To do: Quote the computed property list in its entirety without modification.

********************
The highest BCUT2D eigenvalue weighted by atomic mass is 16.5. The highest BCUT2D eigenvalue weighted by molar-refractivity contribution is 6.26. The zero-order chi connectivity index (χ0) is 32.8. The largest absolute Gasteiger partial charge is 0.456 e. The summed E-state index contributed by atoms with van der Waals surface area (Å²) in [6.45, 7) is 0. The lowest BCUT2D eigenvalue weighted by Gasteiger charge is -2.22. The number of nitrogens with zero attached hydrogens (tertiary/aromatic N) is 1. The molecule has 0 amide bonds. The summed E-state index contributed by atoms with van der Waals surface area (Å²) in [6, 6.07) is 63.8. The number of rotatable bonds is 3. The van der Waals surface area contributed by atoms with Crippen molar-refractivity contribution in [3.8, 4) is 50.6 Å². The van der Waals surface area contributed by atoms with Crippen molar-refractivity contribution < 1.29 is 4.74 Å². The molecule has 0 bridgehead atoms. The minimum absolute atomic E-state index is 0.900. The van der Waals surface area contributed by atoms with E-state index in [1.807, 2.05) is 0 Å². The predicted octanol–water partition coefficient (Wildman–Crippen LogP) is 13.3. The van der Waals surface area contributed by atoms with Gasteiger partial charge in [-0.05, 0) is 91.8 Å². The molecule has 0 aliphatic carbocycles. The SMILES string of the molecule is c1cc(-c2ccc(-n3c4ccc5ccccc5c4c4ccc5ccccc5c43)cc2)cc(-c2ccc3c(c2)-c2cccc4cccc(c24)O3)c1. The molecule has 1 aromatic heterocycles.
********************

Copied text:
The highest BCUT2D eigenvalue weighted by atomic mass is 16.5. The highest BCUT2D eigenvalue weighted by molar-refractivity contribution is 6.26. The zero-order chi connectivity index (χ0) is 32.8. The largest absolute Gasteiger partial charge is 0.456 e. The summed E-state index contributed by atoms with van der Waals surface area (Å²) in [6.45, 7) is 0. The lowest BCUT2D eigenvalue weighted by Gasteiger charge is -2.22. The number of nitrogens with zero attached hydrogens (tertiary/aromatic N) is 1. The molecule has 0 amide bonds. The summed E-state index contributed by atoms with van der Waals surface area (Å²) in [6, 6.07) is 63.8. The number of rotatable bonds is 3. The van der Waals surface area contributed by atoms with Crippen molar-refractivity contribution in [3.8, 4) is 50.6 Å². The van der Waals surface area contributed by atoms with Crippen molar-refractivity contribution < 1.29 is 4.74 Å². The molecule has 0 bridgehead atoms. The minimum absolute atomic E-state index is 0.900. The van der Waals surface area contributed by atoms with E-state index in [1.807, 2.05) is 0 Å². The predicted octanol–water partition coefficient (Wildman–Crippen LogP) is 13.3. The van der Waals surface area contributed by atoms with Gasteiger partial charge in [-0.05, 0) is 91.8 Å². The molecule has 0 aliphatic carbocycles. The SMILES string of the molecule is c1cc(-c2ccc(-n3c4ccc5ccccc5c4c4ccc5ccccc5c43)cc2)cc(-c2ccc3c(c2)-c2cccc4cccc(c24)O3)c1. The molecule has 1 aromatic heterocycles.